Our love letter to the beautiful women who blazed a trail to the top of their profession through intelligence, style, grit and uniqueness…
“Ladies and gentlemen: Miss Grace Jones!” Feline, fierce and fabulous, our Miss Jones, 69, is back to thrill as the subject of a documentary, “Grace Jones: Bloodlight and Bami” that recently premiered at the Toronto Film Festival. In it, the model, singer, movie star and all-around agent provocateur shed her fearless performance warrior image to reveal a side, the public rarely gets to see; a vulnerable family-oriented woman.
The tireless Jamaican-born diva began her career as a model in the Seventies on both sides of the Atlantic. Grace’s skyscraping cheekbones and androgynous look made her a runway favorite of designers Yves Saint Laurent and Kenzo, who catapulted her to the pages of such fashion magazine giants as Vogue and Elle.
Of course, nothing ever comes easy; modeling was sometimes feast or famine for Grace in part because of her unique looks. Always searching for new ways to express herself in a world that isn’t interested in mahogany beauty and boldness, she went into the studio and started singing on a lark. Grace’s collaboration with graphic designer and lover Jean-Paul Goude and record producers Sly and Robbie shot her into pop consciousness with singles “Pull Up to the Bumper,” “Slave to the Rhythm” and “My Jamaican Guy.” The Glamazon then chose to make her screen presence known by appearing in such films as “Conan The Destroyer,” “ A View to a Kill” and in the movie that is near and dear to countless 50BOLDer’s, “Boomerang!”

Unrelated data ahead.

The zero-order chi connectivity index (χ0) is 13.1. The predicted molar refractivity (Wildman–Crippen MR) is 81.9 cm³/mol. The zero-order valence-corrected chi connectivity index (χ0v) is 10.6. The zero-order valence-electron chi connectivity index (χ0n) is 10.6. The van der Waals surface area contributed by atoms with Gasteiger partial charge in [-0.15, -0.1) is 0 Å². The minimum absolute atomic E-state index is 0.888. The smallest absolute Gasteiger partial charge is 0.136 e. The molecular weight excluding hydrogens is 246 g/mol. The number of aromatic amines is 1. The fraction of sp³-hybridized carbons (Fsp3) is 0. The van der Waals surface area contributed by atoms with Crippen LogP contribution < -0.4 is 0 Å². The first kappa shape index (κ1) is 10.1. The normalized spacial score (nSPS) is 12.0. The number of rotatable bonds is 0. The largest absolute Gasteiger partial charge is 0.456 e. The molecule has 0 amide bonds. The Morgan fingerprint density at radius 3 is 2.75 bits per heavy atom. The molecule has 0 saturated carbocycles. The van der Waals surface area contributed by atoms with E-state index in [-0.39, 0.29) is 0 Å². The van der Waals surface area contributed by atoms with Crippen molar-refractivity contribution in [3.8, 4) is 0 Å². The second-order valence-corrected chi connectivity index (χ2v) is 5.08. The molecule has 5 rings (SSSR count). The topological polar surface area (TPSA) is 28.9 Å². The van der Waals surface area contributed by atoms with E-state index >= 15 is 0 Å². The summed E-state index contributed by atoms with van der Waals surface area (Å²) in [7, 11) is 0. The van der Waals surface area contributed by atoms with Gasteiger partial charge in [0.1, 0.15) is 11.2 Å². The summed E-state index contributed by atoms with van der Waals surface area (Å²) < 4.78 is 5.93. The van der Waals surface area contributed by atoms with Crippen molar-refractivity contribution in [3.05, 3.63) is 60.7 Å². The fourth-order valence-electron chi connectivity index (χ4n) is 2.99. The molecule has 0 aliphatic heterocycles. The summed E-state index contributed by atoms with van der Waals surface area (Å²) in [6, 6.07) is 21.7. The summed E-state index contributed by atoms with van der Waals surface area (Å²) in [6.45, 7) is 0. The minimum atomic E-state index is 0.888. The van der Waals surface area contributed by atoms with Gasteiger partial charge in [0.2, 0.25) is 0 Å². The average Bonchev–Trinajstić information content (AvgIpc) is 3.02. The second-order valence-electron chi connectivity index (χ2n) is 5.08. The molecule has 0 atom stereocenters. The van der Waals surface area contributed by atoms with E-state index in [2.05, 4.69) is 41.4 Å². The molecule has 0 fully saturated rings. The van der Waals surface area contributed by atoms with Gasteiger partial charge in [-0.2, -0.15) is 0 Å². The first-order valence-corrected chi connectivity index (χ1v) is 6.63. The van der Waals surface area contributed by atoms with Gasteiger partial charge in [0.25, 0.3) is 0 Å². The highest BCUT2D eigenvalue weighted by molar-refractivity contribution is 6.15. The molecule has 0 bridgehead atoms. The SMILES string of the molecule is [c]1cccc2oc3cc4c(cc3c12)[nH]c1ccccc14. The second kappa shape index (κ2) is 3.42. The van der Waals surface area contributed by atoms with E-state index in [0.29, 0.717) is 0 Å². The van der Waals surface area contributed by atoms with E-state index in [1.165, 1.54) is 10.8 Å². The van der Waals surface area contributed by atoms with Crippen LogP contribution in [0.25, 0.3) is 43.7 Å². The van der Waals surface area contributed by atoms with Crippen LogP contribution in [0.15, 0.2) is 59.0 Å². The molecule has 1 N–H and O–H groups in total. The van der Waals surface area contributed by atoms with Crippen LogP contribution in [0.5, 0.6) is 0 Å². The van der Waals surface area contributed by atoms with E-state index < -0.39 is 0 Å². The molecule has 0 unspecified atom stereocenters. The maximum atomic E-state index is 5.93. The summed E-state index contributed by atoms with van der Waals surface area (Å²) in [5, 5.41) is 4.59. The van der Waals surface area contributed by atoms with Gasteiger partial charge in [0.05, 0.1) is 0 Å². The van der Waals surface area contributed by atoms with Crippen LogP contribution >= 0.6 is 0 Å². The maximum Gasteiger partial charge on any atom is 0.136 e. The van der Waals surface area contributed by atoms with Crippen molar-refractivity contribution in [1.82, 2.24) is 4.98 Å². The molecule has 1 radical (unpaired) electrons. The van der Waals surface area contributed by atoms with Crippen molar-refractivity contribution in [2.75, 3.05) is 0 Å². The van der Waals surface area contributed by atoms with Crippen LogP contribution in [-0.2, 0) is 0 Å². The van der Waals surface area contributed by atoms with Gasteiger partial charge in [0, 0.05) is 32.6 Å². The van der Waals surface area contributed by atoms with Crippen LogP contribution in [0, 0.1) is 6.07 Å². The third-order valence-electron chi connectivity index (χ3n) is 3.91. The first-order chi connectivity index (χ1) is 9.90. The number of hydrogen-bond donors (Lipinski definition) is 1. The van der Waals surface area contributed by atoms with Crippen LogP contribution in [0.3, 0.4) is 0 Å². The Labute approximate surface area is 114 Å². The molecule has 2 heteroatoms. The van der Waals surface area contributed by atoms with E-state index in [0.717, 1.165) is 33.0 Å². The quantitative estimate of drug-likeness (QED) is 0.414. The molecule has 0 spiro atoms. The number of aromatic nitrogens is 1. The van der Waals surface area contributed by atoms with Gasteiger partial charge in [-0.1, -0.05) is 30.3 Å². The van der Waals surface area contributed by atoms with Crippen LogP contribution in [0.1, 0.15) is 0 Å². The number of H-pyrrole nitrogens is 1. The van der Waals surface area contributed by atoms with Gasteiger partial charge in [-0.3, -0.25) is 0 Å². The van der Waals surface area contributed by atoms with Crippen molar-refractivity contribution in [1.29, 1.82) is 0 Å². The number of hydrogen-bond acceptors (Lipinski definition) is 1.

It is hard to keep up with this Jones. She appeared at a live performance three years ago at the famed Roseland Ballroom in New York City. She sauntered onto the stage like over half an hour late, (was this diva move really a surprise?) wearing a velvet bustier and sporting a tiny Philip Treacy hat cocked to one side of her head like the memorable Nigerian inmate Simon Adebisi on the famed HBO series “Oz.” She then summoned up a guttural growl stating, ”Nightclubbing. I am…dead.” Gotta love her! In an age where the greatest entertainers have throngs of people on stage hucklebucking, Grace Jones is still able to mesmerize her fans with a huge dose of attitude and a change of mere headpieces. She truly kept it crunk at the show, going way past the bedtimes of many of her followers.
There is a line in Grace’s documentary that sums up how she continues to innovate, create, and look fabulous…“Sometimes you have to be a high flying bitch.”
Work. Grace. Work!